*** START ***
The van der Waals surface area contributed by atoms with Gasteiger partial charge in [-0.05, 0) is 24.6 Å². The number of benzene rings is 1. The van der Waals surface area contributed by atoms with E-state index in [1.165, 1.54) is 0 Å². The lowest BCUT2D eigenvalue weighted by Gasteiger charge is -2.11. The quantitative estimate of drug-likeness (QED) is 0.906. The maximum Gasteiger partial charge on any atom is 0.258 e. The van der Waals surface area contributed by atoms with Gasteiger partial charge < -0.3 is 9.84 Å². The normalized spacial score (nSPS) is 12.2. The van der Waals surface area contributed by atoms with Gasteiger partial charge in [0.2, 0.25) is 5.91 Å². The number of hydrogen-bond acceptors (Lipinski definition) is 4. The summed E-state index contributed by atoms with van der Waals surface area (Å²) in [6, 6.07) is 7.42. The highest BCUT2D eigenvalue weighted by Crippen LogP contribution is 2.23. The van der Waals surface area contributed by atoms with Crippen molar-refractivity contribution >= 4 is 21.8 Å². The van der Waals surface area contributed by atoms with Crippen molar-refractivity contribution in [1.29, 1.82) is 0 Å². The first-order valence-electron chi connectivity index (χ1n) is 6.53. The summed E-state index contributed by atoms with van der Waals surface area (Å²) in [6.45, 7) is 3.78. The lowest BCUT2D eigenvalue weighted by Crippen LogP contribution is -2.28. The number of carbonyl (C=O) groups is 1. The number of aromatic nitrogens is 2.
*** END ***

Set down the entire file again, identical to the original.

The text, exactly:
The van der Waals surface area contributed by atoms with Gasteiger partial charge in [-0.05, 0) is 24.6 Å². The number of benzene rings is 1. The van der Waals surface area contributed by atoms with E-state index in [1.165, 1.54) is 0 Å². The lowest BCUT2D eigenvalue weighted by Gasteiger charge is -2.11. The quantitative estimate of drug-likeness (QED) is 0.906. The maximum Gasteiger partial charge on any atom is 0.258 e. The van der Waals surface area contributed by atoms with Gasteiger partial charge < -0.3 is 9.84 Å². The normalized spacial score (nSPS) is 12.2. The van der Waals surface area contributed by atoms with Gasteiger partial charge in [0.2, 0.25) is 5.91 Å². The number of hydrogen-bond acceptors (Lipinski definition) is 4. The summed E-state index contributed by atoms with van der Waals surface area (Å²) in [6, 6.07) is 7.42. The highest BCUT2D eigenvalue weighted by Crippen LogP contribution is 2.23. The van der Waals surface area contributed by atoms with Crippen molar-refractivity contribution >= 4 is 21.8 Å². The van der Waals surface area contributed by atoms with Crippen molar-refractivity contribution in [1.29, 1.82) is 0 Å². The first-order valence-electron chi connectivity index (χ1n) is 6.53. The summed E-state index contributed by atoms with van der Waals surface area (Å²) in [6.45, 7) is 3.78. The lowest BCUT2D eigenvalue weighted by Crippen LogP contribution is -2.28. The number of carbonyl (C=O) groups is 1. The number of aromatic nitrogens is 2.